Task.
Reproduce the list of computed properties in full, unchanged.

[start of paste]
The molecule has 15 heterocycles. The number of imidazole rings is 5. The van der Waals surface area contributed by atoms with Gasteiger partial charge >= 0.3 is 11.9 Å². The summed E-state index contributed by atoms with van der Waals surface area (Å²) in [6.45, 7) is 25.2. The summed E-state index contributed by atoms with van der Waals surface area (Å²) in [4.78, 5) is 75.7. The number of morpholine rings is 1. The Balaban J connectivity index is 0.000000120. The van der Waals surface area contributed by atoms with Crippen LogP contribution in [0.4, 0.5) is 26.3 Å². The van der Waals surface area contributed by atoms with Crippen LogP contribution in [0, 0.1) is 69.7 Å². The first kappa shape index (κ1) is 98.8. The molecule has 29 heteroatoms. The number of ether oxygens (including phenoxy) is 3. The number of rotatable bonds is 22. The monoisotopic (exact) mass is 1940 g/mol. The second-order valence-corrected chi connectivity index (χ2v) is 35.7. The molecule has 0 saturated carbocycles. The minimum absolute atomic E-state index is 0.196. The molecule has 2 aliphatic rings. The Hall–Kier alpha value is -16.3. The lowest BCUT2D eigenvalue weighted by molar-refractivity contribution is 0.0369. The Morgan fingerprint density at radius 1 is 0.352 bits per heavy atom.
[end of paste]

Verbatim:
The molecule has 15 heterocycles. The number of imidazole rings is 5. The van der Waals surface area contributed by atoms with Gasteiger partial charge >= 0.3 is 11.9 Å². The summed E-state index contributed by atoms with van der Waals surface area (Å²) in [6.45, 7) is 25.2. The summed E-state index contributed by atoms with van der Waals surface area (Å²) in [4.78, 5) is 75.7. The number of morpholine rings is 1. The Balaban J connectivity index is 0.000000120. The van der Waals surface area contributed by atoms with Crippen LogP contribution in [0.4, 0.5) is 26.3 Å². The van der Waals surface area contributed by atoms with Crippen LogP contribution in [0, 0.1) is 69.7 Å². The first kappa shape index (κ1) is 98.8. The molecule has 29 heteroatoms. The number of ether oxygens (including phenoxy) is 3. The number of rotatable bonds is 22. The monoisotopic (exact) mass is 1940 g/mol. The second-order valence-corrected chi connectivity index (χ2v) is 35.7. The molecule has 0 saturated carbocycles. The minimum absolute atomic E-state index is 0.196. The molecule has 2 aliphatic rings. The Hall–Kier alpha value is -16.3. The lowest BCUT2D eigenvalue weighted by molar-refractivity contribution is 0.0369. The Morgan fingerprint density at radius 1 is 0.352 bits per heavy atom.